Shelter from the storm: Following up on the guest Puerto Rican students at Tulane

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Courtesy of Pura Morales

A little over a year ago, Hurricane Maria devastated Puerto Rico, leaving many neighborhoods, schools and homes in shambles. Due to the devastation, 17 students traveled from the islands of Puerto Rico and Saint Martin to Tulane.

As part of the Spring Guest Semester Program, these guest students studied at Tulane for the 2018 spring semester free of tuition. Looking back a year later, the students share how their time at Tulane impacted their lives.

“I would always remember my time at Tulane,” sophomore Pura Morales said. “Since the beginning, everyone was so welcoming to all the Spring Guest Semester Program students. I made new friends, and gained a lot of new experiences that I’m sure contributed in my development as a young adult.”

Morales is currently a sophomore at the University of

Courtesy of Juan Suárez

Puerto Rico in the Mayagüez campus, working on a bachelor’s degree in biology on a pre-med track.

Along with many other Puerto Rican students affected by Hurricane Maria, Morales spent six months without potable water and power. Additionally, Morales had no access to telephone or internet for about a month. When she finally gained internet access, she seized the opportunity of applying to Tulane’s Spring Guest Semester Program.

“I gained a lot of new experiences, like living alone. Also, I would always remember the friends that I made — I miss them all — and all the good times that we had together,” Morales said.

Courtesy of Valeria C. Toro Díaz

Valeria C. Toro Díaz, a current junior from San German, Puerto Rico, described how she transitioned to living alone in a new country.

“The first months it was hard to get used to it, but Tulane made me feel right at home,” Díaz said. “I got to experience the city and its culture and it had always been a dream of mine to go to New Orleans. So, having the opportunity to not only go but study there was amazing. I met the most wonderful people and I am eternally grateful towards the administration for a beautiful opportunity that I wouldn’t have gotten if they hadn’t opened their doors to us.”

In addition, Juan Suárez, a current junior studying molecular biology, commented on the differences he noticed between the administration of the University of Puerto Rico and Tulane.

“In Tulane, if you had a problem, you easily had 10 offices you could call who would be happy to help,” Suárez said. “Over in the UPR, they would transfer you to another office and another office and so on.”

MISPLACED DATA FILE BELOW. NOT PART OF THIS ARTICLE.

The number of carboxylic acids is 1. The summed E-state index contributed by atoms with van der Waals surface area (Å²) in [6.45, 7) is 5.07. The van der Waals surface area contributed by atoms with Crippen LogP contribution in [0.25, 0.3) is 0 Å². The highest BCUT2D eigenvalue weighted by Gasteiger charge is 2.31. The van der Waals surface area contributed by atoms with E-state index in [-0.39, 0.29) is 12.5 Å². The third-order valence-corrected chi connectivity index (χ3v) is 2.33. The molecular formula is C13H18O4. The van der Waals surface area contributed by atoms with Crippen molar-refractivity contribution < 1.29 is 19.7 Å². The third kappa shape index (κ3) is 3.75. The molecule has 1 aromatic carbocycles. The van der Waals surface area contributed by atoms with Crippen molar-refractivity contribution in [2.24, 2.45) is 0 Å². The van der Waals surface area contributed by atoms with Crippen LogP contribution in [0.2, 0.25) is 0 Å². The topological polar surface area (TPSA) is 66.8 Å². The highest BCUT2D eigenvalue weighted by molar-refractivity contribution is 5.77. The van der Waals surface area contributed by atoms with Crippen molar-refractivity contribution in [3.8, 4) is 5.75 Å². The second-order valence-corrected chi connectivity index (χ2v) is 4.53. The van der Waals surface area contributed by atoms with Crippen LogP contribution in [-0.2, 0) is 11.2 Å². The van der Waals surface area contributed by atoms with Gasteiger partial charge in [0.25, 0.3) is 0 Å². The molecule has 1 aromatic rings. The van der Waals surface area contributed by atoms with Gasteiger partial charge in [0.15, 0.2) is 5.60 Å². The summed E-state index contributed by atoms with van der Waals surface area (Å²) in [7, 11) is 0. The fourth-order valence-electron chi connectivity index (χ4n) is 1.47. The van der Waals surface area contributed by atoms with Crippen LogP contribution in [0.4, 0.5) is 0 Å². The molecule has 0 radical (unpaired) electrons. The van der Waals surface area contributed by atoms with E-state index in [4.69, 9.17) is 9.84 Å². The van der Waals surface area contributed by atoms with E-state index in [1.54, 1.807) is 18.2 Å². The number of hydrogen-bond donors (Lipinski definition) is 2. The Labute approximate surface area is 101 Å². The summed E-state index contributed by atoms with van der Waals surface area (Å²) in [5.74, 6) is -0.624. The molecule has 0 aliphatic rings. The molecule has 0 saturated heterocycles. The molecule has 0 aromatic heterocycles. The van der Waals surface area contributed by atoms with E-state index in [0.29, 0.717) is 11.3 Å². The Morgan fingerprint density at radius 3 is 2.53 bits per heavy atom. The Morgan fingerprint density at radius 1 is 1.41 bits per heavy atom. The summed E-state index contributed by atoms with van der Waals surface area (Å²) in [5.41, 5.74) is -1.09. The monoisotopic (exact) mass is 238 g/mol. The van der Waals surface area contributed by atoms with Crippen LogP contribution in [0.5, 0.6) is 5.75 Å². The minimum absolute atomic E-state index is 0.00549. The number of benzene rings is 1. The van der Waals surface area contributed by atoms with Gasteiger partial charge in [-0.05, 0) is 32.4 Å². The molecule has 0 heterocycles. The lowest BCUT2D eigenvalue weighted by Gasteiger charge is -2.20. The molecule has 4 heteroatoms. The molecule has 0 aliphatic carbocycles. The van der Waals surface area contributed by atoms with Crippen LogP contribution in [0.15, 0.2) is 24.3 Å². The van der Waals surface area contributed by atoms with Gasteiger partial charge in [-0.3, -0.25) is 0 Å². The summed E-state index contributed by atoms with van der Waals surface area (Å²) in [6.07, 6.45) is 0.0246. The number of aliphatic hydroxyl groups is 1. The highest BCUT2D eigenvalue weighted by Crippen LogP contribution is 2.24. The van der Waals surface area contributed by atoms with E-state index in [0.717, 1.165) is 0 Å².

After their time at Tulane, Morales, Díaz and Suárez returned home to Puerto Rico. Suárez’s time at Tulane, however, impacted him so much that he has applied for a transfer for the spring 2019 semester.

“My family and friends received me with open arms back,” Morales said. “I’m really grateful about this opportunity and I invite you all to visit my beloved island anytime, so you guys can get something of what I received in New Orleans.”

During their time here, the guest students discovered many similarities between New Orleans and Puerto Rico. From joining the Tulane marching band to attending Jazz Fest, they found that both cities burst with spirit and strength, even when disaster strikes.

“I would never forget the week of Mardi Gras and how similar and welcoming is the people of New Orleans compared with the people of Puerto Rico,” Morales said.

Díaz added that one of her favorite memories from her time at Tulane was throwing Mardi Gras beads in the famous tree on the Academic Quadrangle.

Now, one year later, Díaz’s necklace still hangs from the Bead Tree, as a reminder of the memories these 17 students made.

Director of Undergraduate Admissions, Mr. Jeff Schiffman, aptly summarized the program in a recent blog post: “Truly, they were some of the most resilient, compassionate, thoughtful and endearing students that we have ever had at Tulane. Their impact on our campus will be felt for years to come.”